"Give them a reason to listen and they will listen': It’s been a hell of a year for veteran radio announcer and budding politician Cam Young.

Looking back on a life in radio and (almost) politics

"Give people a reason to listen and they will listen."

Coast radio announcer and budding politician Cam Young knows what works in radio.

And so he should, he has been doing it for over four decades.

But not even the much-loved 104.9 Sunshine FM announcer could predict what was in store for him in 2020, and not because of coronavirus.

Radio announcer Cam Young with best mate Anzac.
Radio announcer Cam Young with best mate Anzac.

In March this year, Mr Young was informed his radio gig was no longer and his hopes of a political career were quashed - all in the space of a couple of weeks.

In his third attempt at politics, it was a case of what could have been as the long-time Buderim local lost out to incumbent Ted Hungerford in Division 7.

"I came second, but there are no prizes for second in elections," Mr Young said.

"I thought I was a good chance of winning.

"I think if Steve Dickson hadn't of thrown his hat in, I probably might have won it."

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And if that wasn't enough to swallow, after 41 years in front of the mic, the much-loved Sunshine FM 104.9 announcer was offered a redundancy from the community station.

"I'm surprised they did," he said.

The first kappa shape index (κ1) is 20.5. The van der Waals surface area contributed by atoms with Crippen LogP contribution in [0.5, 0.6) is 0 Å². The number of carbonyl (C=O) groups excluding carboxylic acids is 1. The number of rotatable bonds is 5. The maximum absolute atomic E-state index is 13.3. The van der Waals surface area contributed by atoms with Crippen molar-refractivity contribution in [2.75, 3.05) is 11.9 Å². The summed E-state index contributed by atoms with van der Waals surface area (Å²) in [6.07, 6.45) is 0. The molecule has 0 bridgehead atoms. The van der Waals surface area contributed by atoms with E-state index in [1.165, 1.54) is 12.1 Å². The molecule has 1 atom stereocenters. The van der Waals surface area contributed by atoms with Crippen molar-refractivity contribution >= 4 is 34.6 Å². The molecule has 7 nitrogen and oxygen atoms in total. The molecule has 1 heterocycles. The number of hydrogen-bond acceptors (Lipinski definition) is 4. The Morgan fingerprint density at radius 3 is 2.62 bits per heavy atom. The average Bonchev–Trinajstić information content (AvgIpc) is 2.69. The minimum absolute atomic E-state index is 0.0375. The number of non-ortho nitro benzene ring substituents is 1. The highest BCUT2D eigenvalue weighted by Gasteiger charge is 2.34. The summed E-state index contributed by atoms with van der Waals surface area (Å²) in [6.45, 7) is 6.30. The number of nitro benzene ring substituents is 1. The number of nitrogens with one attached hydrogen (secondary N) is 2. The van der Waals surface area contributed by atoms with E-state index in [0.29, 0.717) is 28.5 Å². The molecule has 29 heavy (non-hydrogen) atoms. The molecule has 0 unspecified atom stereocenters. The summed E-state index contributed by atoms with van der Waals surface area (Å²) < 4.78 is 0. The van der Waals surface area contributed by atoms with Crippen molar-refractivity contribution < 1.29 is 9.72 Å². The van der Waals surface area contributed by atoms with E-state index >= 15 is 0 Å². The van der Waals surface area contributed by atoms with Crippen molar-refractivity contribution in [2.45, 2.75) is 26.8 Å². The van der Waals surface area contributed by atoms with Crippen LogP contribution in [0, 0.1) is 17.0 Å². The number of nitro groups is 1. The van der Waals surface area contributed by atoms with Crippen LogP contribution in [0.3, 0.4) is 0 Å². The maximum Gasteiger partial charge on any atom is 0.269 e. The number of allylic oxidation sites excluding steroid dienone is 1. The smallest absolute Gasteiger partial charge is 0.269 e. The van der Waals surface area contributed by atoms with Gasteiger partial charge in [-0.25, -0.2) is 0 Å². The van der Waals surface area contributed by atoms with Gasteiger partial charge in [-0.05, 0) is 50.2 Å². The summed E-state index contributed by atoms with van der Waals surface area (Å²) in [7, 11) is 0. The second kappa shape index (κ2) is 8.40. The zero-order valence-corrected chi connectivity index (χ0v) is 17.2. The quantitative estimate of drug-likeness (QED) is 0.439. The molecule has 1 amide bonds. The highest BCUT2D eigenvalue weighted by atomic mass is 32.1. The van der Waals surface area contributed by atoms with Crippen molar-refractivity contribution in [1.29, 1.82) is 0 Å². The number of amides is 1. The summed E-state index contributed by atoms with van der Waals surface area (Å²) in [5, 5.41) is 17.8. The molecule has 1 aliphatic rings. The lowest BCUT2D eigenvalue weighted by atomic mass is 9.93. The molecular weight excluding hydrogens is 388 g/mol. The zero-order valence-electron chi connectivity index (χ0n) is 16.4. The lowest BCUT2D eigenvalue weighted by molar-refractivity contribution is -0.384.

"They could have kept us on with JobKeeper."

Looking back on his stellar career, the veteran announcer said radio was just as relevant now as it ever was.

"A lot of people think radio has had its day," he said.

"I love listening to the radio, but you have to make it relevant.

"You've got to give them a reason to listen.

"I don't think radio is doing itself any favours."

Mr Young is keeping his ear to the ground for his next chapter in his radio journey, but the same can't be said for his political aspirations.

After running for the One Nation Party in the 2017 state election, he isn't prepared to go through the emotional, financial and physically taxing journey again.

"I'm not running. I know the LNP will win," he said.

"People don't even know the guy's name, but I know he'll win.

"You stand there handing out how to vote cards, 95 per cent of people who come through haven't got a clue.

"Why would I want to throw money away to something I know I'm going to get a good result in, but I am not going to win."

For now, it's back to house renovations, helping out his wife in her cleaning business, and caring for his 30-year-old disabled son.

A man who Young said has kept his ego in check over the years.

"We've all got to have an ego, that's what pushes us - but any ego I have goes out the window pretty quick," he said.

"I had to go the way that was best for my son, that's what I did.

"I think any dad would do that."